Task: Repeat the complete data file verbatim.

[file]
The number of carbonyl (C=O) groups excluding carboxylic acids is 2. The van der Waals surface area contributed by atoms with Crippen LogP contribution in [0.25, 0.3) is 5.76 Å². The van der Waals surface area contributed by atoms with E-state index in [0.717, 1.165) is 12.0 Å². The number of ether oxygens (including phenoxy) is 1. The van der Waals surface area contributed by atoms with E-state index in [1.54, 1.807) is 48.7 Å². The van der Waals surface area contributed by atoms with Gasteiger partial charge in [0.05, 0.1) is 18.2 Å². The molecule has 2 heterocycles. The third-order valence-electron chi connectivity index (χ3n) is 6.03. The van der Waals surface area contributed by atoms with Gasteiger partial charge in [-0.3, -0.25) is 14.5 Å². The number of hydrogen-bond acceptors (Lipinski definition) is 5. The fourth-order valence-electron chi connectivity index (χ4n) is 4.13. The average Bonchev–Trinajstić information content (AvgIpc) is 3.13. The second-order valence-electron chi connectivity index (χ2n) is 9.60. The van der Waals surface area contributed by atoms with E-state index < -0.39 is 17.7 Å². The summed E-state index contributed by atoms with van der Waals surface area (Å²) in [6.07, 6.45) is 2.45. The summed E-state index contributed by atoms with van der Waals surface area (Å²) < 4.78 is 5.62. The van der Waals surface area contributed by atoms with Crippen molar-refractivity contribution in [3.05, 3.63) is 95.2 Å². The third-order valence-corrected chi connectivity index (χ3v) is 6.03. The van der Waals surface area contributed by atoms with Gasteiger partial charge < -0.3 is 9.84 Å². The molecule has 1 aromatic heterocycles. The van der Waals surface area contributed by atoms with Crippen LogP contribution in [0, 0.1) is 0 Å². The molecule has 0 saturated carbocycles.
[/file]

The number of carbonyl (C=O) groups excluding carboxylic acids is 2. The van der Waals surface area contributed by atoms with Crippen LogP contribution in [0.25, 0.3) is 5.76 Å². The van der Waals surface area contributed by atoms with E-state index in [0.717, 1.165) is 12.0 Å². The number of ether oxygens (including phenoxy) is 1. The van der Waals surface area contributed by atoms with E-state index in [1.54, 1.807) is 48.7 Å². The van der Waals surface area contributed by atoms with Gasteiger partial charge in [0.05, 0.1) is 18.2 Å². The molecule has 2 heterocycles. The third-order valence-electron chi connectivity index (χ3n) is 6.03. The van der Waals surface area contributed by atoms with Gasteiger partial charge in [-0.3, -0.25) is 14.5 Å². The number of hydrogen-bond acceptors (Lipinski definition) is 5. The fourth-order valence-electron chi connectivity index (χ4n) is 4.13. The average Bonchev–Trinajstić information content (AvgIpc) is 3.13. The second-order valence-electron chi connectivity index (χ2n) is 9.60. The van der Waals surface area contributed by atoms with E-state index < -0.39 is 17.7 Å². The summed E-state index contributed by atoms with van der Waals surface area (Å²) in [6.07, 6.45) is 2.45. The summed E-state index contributed by atoms with van der Waals surface area (Å²) < 4.78 is 5.62. The van der Waals surface area contributed by atoms with Crippen molar-refractivity contribution in [3.05, 3.63) is 95.2 Å². The third-order valence-corrected chi connectivity index (χ3v) is 6.03. The van der Waals surface area contributed by atoms with Gasteiger partial charge < -0.3 is 9.84 Å². The molecule has 1 aromatic heterocycles. The van der Waals surface area contributed by atoms with Crippen LogP contribution in [0, 0.1) is 0 Å². The molecule has 0 saturated carbocycles.